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" CLEARFIELD REPIBLICAV
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Kit ABLIIBSO IH Itil.
flit largest Clrcalstlea of Buy Mswapsper
la North Central rsaasylvanls.
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rranalenl sdrertleemeala, par aquareof 10 llneeor
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Auditorf' nolicaa. H , I 61
k Cautloni and K.trura I
biaanlutlnn nntinefl I 00
Profe.tiontvt Garda, ft linoa or laia.l Tear.... ft OO
Looal aotleea, par lino 10
... 00 I i loma.........50 00
...-la 00 i aolrnaa. ......... TO 00
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(I. B. OOObl.ANPKR,
NOKL R. I-KB,
. I'ltnlnlatrntnrp' and Kxaeutora' aotloaa..,.
If-. ' '
EA I, FIELD
GEO. B. Q00DLANDEE, Proprietor.
PRINCIPLES, NOT MEN.
TEB1IS-S2 per annum in Advance.
VOL 50-WHOLE NO. '2461.
CLEARFIELD, PA., WEDNESDAY, MARCH 8, 1876.
NEW SERIES-V0L 17, NO. 10.
LAW A COLLECTION OFFICE,
J.24 Clraitald Couatr, Pass's. Tij
tsoa. a. i anr. crans eoaaoB.
MURRAY & GORDON,
ATTORNEYS AT LAW,
. OLRAHPIKLD, PA.
Office In Pie's Opcra Uouse, second floor.
A T O IX N fi-Y-A T-L A W ,
Will attend to all business entrusted to htm
- jjroinj)tl and faith felly, dot 1173
DAVID h. KftUS.
JONX W. WHtBLKT.
WILLIAM A. WALLACB.
Aiar p- wallacr.
WALLACE & KREBS,
(Kuicteaorf la Wallaoa Flaldin,)
; M-1173 Clearneld, Pa.
A T T.O liNEY-AT-LAW,
Iloal Eatate and Collaetioa Agent,
Will promptly attand to all legal butinaat aa
troitad to hie oara.
jt-er-tlllloe wiib John II. Fulford, oppoiila Ilia
joasra a. a'aaiLLr. DAMiab w. a'cranr.
r McENALLY & MoCHRDY, 4
A ITOKNK YS-AT-LAW,
.fUr-laBgul buiinetit Attended to promptly withj
ftilHlUj. Offlee oa Second street, above tee Pint
tVntionel Bank. Jtn:l:74
G. R. BARRETT,
Attorney and Counhelob at Law,
Having resigued hip Judgei-hip, hH resinned
ibfl pritctioe of the Uw Id hit old office At Clear
fleld, Pa. Will Attend the nourta of Jeffeisoi nd
Klk otmniies when specially retained In rimoeetioa
' with nfii'icnt eo tinsel. 1:14:71
i WM. M. McCULLOUGH,
ATTORNEY AT LAW,
X-V-Offioe (fl Court House, (Hherlff'i OAoo).
Lt'iful bunnefi promptly attended to, Rr-e) estate
bought and told. . JeU'7
aT'wTwa l t e r sT"
ATTORNEY AT LAW.
Vtu Office In Orabam'i Row. deel-ly
JOHN D. THOMPSON,
J ml let of th Peace and Serlrentr.
Collections made and money promptly
Daldorer. lenia mm
QIO. A blK AT tfRRHr ALIIKThoi w. AtA
W. ALBERT A BR08.
MaaolaaMron a aitaaalra Oaalara la
Sawed Lumber, Square Timber, 4o,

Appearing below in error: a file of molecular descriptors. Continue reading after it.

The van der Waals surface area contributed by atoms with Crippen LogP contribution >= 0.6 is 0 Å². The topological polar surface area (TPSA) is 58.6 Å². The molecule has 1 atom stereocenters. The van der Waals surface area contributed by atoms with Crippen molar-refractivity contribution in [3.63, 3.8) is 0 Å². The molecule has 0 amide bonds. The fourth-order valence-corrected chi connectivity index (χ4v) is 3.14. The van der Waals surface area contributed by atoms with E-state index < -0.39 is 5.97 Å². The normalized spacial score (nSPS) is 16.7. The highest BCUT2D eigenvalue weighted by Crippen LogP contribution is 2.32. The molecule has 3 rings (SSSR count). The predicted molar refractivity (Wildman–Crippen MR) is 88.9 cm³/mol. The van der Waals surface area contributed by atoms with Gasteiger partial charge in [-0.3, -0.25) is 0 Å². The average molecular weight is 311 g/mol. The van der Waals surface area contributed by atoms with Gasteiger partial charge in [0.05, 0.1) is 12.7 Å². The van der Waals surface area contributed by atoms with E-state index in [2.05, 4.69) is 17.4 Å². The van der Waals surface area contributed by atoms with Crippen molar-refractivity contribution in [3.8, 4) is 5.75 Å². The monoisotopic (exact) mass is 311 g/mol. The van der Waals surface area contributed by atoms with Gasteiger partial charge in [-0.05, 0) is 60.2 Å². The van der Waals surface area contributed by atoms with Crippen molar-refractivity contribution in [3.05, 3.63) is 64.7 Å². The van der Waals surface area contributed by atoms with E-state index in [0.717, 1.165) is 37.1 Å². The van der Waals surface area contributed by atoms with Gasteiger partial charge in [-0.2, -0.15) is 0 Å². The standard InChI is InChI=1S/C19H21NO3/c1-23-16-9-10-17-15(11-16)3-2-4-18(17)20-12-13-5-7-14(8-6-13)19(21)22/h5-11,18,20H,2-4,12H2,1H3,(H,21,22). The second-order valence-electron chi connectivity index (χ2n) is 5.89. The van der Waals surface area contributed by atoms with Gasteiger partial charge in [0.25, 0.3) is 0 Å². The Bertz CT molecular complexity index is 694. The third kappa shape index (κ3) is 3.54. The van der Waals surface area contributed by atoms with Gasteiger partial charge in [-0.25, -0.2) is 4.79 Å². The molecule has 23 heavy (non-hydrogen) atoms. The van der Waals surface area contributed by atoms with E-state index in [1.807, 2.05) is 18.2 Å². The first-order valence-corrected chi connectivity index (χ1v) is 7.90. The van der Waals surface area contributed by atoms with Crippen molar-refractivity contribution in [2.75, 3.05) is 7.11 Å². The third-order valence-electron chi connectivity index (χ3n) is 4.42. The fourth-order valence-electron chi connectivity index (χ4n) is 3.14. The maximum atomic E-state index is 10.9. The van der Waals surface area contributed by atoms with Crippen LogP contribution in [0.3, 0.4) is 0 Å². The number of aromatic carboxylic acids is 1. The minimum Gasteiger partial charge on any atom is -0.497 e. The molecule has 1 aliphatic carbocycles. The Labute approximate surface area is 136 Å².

wuuulaku, rann a.
M-Ordarl (olioltad. Bills (Had aa laort atloa
and raaaonabla tarma. ar
Addraat Woodland P. O., CI.art-.Mro., Pa.
aJS.lj W AL11EKT I BKOfl,
frcDctavllla, lloarflald County. Pa
Eaepa oonitaotly oa baad a full asaortmant of
Dry Uooda, Hardwara, Uraaarlaa, aad arerrtbini
aaaalla aapt la a ratall aUra, wftioa will baiold,
for oaab, aa oboap aa alaownara tn taa aouaiy.
FraaobTllla. Juaa 17. lMT-lj.
THOMAS H. FORCEE
CRAHAMTOR, Pa. ,
Alio, aatanitra tnanufaeturer and daalar In Rquaro
Tlinbar ana eawad Lunoarol all atnaa.
JaaT-Ordara aolioitad and all bills prompllj
aEBEN HA c KMAN
House and Sign Painter and Paper
Will oxaouta loba In bil Una promptW an
in a woranianliaa aaannar. af ra.or
g. h7 hall,
PRACTICAL TUMP MAKER,
NKAR CLEARPIELD, PENN'A.
Jt0"Vump alwara on band And made to order
o ehort lot lee. ripee bored on reaienable termi.
All work warranted to render utiifection, and
dellrered if deetred. D.yt6:lypd
E. A. BIGLER A CO.,
and manuiaotarars of
ALL MrVDHOF RAH 101) LVMIIBK.
I-7'71 CLEARFIELD, PENN'A.
H. W. SMITH,
II:1:M I'Ifrarllfld. Pa.
ATWRNEY AT LAW.
i Clearfield. Pa.
r.rnmn la Old W..l.n Hol.l bnlldlai,
larn.r of rlaaand anj Uarkat Su. aov31,00.
ATTORN BY AT LAW,
sroffln. ia tha Coarl lloaaa. J;ll,'6
JOHN H. FULFORD,
ATTORNEY AT LAW.
Clearfield, Pa. -
pf Ofltee on Alatket llrtet, opp. Court lloaie.
Un. 3, 1S74.
John l7 c ut t L E "
ATTURXEY AT A W.
tint Heal Eatate Affent, Clearfield, Pa,
Orrice 00 Tblrd ftreet. bet.Okerrjr A Walnnt,
ry Ksipeotfally offere hie eervlcet in eelllng
mi ouylng lande In Clearfield and adjoining
untleai and with an experleneeot over twentv
eari m a eurreyor, flatten bimielf tbat he eaa
endvr eAttirAotloa. irn. jB:r.i:,
. BLAKE WALTERS,
RRAL ESTATE BROKER,
Attn DBALRa rs
law IdOgM and Ijiimbor,
tloa In Oraham'i Kow. 1:26:71
J. J. L INGLE,
ITIOHNEY - AT - LAW,
:U Maceola, Clearfield Co.. Pa. j pi
J. 8. BARN HART,
ATTORNEY . AT LAW, .
Itellefnnte. Pa. -
'111 practlaa la Claarflcld and all of tha Cnarta of
2Mb Judicial di.trieL Raa! silato baiinaa.
id oollafitioa of elaima mada apeolaltlaa. nl Tl
Tr. w. a. means,
HYSICIAN k SURGEON,
Ill attand profcolonaloalll promptly. anglO'70
DR. T. J. BOYER,
fllYSIClAN AND SURGEON,
, OBoo oa Market Slraol, CloarBald. Pa.
VOIIiua btturai to II a. m., and 1 to S p. a
Ti. E. M. SCI1EURER, '
IIOMIXUPATHIC 1'llVSlCl AN,
Offlca la re.ld.naa pn blarhrt at.
April 24, 172. Clrarli, -MJ'a.
J. H KLINE, M D.,
HYSICIAN A SOBGEPN,
TAVINtl looated at PonnOald, Pa., ofar. bit
I profanional aarrieaa to ute panpla or thai
Ma and aurroundingoountrT, Allcalla pruoiptl)
oet. 1 a tr.
R. J. P. BURCH FIELD.